Starting with a warm up is key to a healthy, successful workout circa June 7-13, 2012; Seminole Chronicle
Congratulations! Making it to the gym is the first mental obstacle to overcome when beginning an exercise program. Now what? Focusing on what our body needs to prepare us physically for the work-out we are about to begin comes next: the warm up.
Many people walk into the gym and head straight for the weights without a proper warm up. I've also witnessed people jumping onto their favorite cardio machine and hitting start right away. Before hitting start, some will perform a few static stretches such as standing toe touches or quad stretches. But note this - stretching before a workout is not a warm up! Stretching cold muscles could cause injuries and can be painful.
Warming up is a low-level activity performed before a workout. Not only does it prepare one-self mentally, it also prepares the body for a more intense activity by: increasing body temperature, warming the muscles, improving oxygen supply and increasing blood flow. Warming up allows the heart rate to increase at a slow pace. Without it, heart rate will rise too quickly.
When warming up for weight training, I recommend beginning with at least five minutes of light cardio on the treadmill followed by a specific exercise with a few sets of lighter weights for the body part you're training that day. Then, switch to heavier weights.
When warming up for my cardio workout or high-intensity interval training with my group of clients, I like to improve performance and physical exertion by beginning with a brisk walk or easy jog for a few minutes followed by dynamic stretching, which simply means stretching while moving, all the while targeting the muscles that will be used later on.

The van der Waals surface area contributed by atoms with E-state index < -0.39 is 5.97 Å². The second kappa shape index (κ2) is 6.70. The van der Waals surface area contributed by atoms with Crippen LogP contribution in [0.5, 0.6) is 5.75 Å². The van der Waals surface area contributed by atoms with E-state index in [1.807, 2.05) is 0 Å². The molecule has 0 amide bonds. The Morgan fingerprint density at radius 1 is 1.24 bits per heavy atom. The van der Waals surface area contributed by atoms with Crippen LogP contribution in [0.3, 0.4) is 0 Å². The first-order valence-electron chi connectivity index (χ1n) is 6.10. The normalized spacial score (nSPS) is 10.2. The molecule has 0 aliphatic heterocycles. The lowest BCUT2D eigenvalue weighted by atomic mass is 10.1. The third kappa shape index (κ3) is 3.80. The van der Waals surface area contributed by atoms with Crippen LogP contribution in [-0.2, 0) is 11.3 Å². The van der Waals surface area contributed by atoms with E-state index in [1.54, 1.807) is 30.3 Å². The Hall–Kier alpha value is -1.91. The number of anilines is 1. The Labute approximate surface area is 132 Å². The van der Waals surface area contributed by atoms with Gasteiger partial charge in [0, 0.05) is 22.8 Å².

There are many debates over stretching before or after your workout, dynamic stretching or static stretching. I personally feel dynamic stretches help improve my range of motion and flexibility due to the constant movement. These moves allow the body temperature to remain warm, whereas static stretching will drop the body's temperature. A few examples of the dynamic stretches I perform are walking lunges, Frankenstein marches, quad walks, knee hugs, arms circles and back strokes.
We all want to decrease injury and perform better. With that in mind, a proper warm up is necessary for a successful workout. Be sure to allow time for the warm up - it only takes five to 10 minutes and can protect against injuries that will delay staying physically fit.
Duration and intensity of the warm up will differ from person to person depending the goals set that day.
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From January 2012 thru May of 2013 I was the Seminole Chronicle's Fitness Columnist. Here you will find all of my published articles.